LinkedIn is often the first place where a potential employer or networking contact will learn about who you are and what value you can provide. Some argue that your LinkedIn profile is now more important than your resume.
In fact, a client of mine was recently hired for a job after a referral to the company’s CEO and a fantastic phone conversation. The CEO shared with me that she never saw her new employee’s resume, but did check out her LinkedIn profile.
As an important part of your online brand, your profile gives an instant impression, and you want it to be a fantastic one. If you haven’t paid as much attention to your profile as you should, or are looking to kick it up a notch, start by fixing these common LinkedIn faux pas.
1. Unprofessional or Outdated Photos – Your profile photo doesn’t need to be an expensive headshot, but it is important to appear professional and approachable. It’s a good idea to wear something that is a step or two more formal than what you wear to work every day.
You should be the only person in this photo. If your favorite shot is from group photo, ensure that you cannot see your companion’s shoulders, hair or hands in the picture. Also, if you’re not in the food and beverage industry, put the drink down.
Remember to update your picture every 3-5 years so you are easily recognized when you meet someone who has checked out your profile prior to meeting you in person.
2. Excessive Personal Information – LinkedIn allows you to showcase your personality and goes beyond the black and white of most resumes, which can be a powerful tool in helping potential employers or networking contacts learn more about you. This platform, however, is not Facebook. Your marital status, place of birth, family details and political views should not be shared unless they relate directly to your industry.
3. Confusing Job Titles – Review your job titles to ensure that they show career progression and are easy to understand. Streamline titles in a standardized format so that viewers don’t see Coordinator, Marketing in one place and Marketing Coordinator in another.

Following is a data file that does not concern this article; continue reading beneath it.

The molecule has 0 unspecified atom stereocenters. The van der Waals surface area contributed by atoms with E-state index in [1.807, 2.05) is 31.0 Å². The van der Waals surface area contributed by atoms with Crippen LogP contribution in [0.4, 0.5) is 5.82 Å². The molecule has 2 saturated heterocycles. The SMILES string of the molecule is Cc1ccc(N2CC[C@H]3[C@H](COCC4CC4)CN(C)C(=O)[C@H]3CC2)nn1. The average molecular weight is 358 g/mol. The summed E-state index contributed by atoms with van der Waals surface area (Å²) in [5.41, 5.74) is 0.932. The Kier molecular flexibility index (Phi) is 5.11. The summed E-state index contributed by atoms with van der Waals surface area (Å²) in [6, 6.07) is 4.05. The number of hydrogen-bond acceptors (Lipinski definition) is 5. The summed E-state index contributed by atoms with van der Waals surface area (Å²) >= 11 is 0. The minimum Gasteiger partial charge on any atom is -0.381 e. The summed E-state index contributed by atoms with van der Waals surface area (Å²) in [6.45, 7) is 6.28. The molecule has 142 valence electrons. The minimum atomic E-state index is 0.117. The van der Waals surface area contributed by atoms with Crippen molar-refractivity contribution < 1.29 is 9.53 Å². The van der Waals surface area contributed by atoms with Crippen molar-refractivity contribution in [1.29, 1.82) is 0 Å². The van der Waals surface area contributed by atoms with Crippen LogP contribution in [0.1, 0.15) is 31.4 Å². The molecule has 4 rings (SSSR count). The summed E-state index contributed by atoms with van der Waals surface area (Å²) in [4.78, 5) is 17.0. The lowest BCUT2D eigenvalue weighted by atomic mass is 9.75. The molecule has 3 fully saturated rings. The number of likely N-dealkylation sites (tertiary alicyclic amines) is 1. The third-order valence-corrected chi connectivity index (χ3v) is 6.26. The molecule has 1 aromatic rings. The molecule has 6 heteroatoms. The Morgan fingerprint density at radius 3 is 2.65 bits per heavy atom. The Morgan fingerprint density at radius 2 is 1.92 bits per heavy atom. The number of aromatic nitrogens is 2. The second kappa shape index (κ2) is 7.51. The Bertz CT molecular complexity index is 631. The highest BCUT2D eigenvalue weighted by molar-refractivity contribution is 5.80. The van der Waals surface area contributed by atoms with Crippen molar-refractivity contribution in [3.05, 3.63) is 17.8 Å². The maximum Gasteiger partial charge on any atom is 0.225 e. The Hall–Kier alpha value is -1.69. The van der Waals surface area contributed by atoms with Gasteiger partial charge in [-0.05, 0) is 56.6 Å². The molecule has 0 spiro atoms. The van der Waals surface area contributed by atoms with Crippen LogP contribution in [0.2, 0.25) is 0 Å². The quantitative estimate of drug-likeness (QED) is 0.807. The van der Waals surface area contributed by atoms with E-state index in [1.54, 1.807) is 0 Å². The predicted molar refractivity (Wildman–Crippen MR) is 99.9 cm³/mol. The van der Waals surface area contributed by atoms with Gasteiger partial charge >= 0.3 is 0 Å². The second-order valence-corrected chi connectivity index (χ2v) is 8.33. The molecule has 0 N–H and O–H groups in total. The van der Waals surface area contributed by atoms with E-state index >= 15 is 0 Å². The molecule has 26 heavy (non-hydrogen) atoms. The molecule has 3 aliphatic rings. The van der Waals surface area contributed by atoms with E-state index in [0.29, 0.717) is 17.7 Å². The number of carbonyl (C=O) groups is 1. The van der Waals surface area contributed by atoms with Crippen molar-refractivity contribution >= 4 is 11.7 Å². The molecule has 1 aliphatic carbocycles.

On LinkedIn, it isn’t as important to use your exact titles as it is to make them easy to understand. I’m not suggesting that you provide inaccurate information, but if your job title was Researcher II, more information would be of great service to your reader. Think about something like Biomedical Statistician (Researcher II) to show the work you did rather than just your title.
4. Generic Headline – Your LinkedIn headline defaults to current role at current company. Your current role is just a small part who you are as a professional. You have 120 characters in this line - put them to use!
Your headline can be a sentence or sentence fragment. For example, ‘Helping small businesses recruit and retain top talent.’ You can also use this space to incorporate keywords into your profile and advertise unique and notable skills. Do you know a code language, have a certification or a particular subject matter expertise? Put that information in your headline, and when recruiters search for those items, you’ll increase your chances of being one of the first profiles they see.
Put yourself ahead of the pack by eliminating these four common mistakes to allow your talent and experience to shine through on your LinkedIn profile.
Alyson Garrido is passionate about helping people advance their careers and find jobs they will enjoy. As a career coach, she partners with her clients to identify their strengths and create a path toward a more fulfilling career. Learn more at www.alysongarrido.com.
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